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On 07/09/2019 at 16:37, PopeSmokesDope said:

What do you mean by sort through?

 

Culling all the shit ones (out of focus, etc). All the software I've tried that can view RAW files are not exactly quick, like they are with JPEGs.

 

 

On 07/09/2019 at 19:32, TurningMonster said:

Photo Mechanic is probably what you want, it's $140 though. There's a free trial on their site.

 

Have you used this then? I saw it mentioned when I was looking around, but it's rather expensive for the job I'd like it to do.

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I haven’t personally, I don’t ever really shoot the volume to justify it, however I know it’s pretty much the industry go to for people shooting weddings, events, etc. Capture One has a neat feature where you can turn on a focus mask for quickly identifying if a picture is in focus or not, but the program as a whole is anything but quick. What about Bridge, could that help? 

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2 quick questions:

 

What are the best 'value' options when wanting a wide aperture prime for micro 4/3? Somewhere around 20mm I guess.

 

Where can I look second hand that will dispatch quickly? I only really know mpb.

 

I use an Olympus OM and the kit lens is great but I want a bit more depth of field, f2.8 at least.  I have two vintage lenses with converters but the lack of autofocus is resulting in at least 50% of shots slightly out of focus.

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The Panasonic 20mm f/1.7 has been around forever, can be had cheaply second hand, and is tiny and pin sharp. Focus is a bit slow on Olympus bodies though, and there are some banding issues with Olympus 16mp sensors (depending on which OMD you have). I use one on my Pen-F (20mp) and the benefits outweigh the drawbacks.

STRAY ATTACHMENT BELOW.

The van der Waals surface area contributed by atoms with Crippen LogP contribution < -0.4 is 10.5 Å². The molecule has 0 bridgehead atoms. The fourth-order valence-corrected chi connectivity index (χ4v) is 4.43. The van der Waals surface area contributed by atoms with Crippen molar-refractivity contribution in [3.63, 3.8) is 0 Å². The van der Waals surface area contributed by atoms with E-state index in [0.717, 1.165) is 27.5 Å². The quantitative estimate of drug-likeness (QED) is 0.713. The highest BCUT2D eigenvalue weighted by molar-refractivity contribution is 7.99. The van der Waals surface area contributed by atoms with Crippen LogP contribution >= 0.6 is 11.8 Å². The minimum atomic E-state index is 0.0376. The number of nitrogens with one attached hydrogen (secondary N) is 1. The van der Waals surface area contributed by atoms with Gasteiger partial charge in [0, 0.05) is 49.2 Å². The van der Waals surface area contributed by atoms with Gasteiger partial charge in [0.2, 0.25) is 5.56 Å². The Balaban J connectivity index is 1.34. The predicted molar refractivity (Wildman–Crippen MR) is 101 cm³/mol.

Avoid the old old Olympus 17mm f/2.8, it's shit. The newer f/1.8 has its fans, but I've never got on with it - lovely colours, but can't compare with the other primes for sharpness, and I hate those stupid screw-on metal hoods.

 

The old Pana Leica 25m f/1.4 is cumbersome but takes beautiful photos with wonderful colours and contrast. Makes a weird rattlesnaking sound on Oly bodies, though, and probably isn't that cheap still. I sold mine and I miss the images it made, but nothing else about it. But Lord, I miss those images. The Olympus 25mm f/1.8 (which I have now) is technically very good, but for some reason I've never really bonded with it in the same way - colours not as nice*. Should be cheaper, though. I've never tried the cheaper Pana (non-Leica) 25mm f/1.7.

 

The Olympus 45mm f/1.8 is a wonderful lens and very cheap, but it's a bit of a specialist focal length - best for portraits.

 

* Note that this is a totally unfair comparison between taking photos in NZ and the UK

 

TL;DR - get the P20 f/1.7 if you can live with the slow AF and it doesn't band on your sensor.

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What's the best decent entry level camera, either SLR or micro 4:3? I've been looking to get a camera for months but haven't bitten the bullet yet. I'm thinking of picking up a Nikon 3500 this weekend.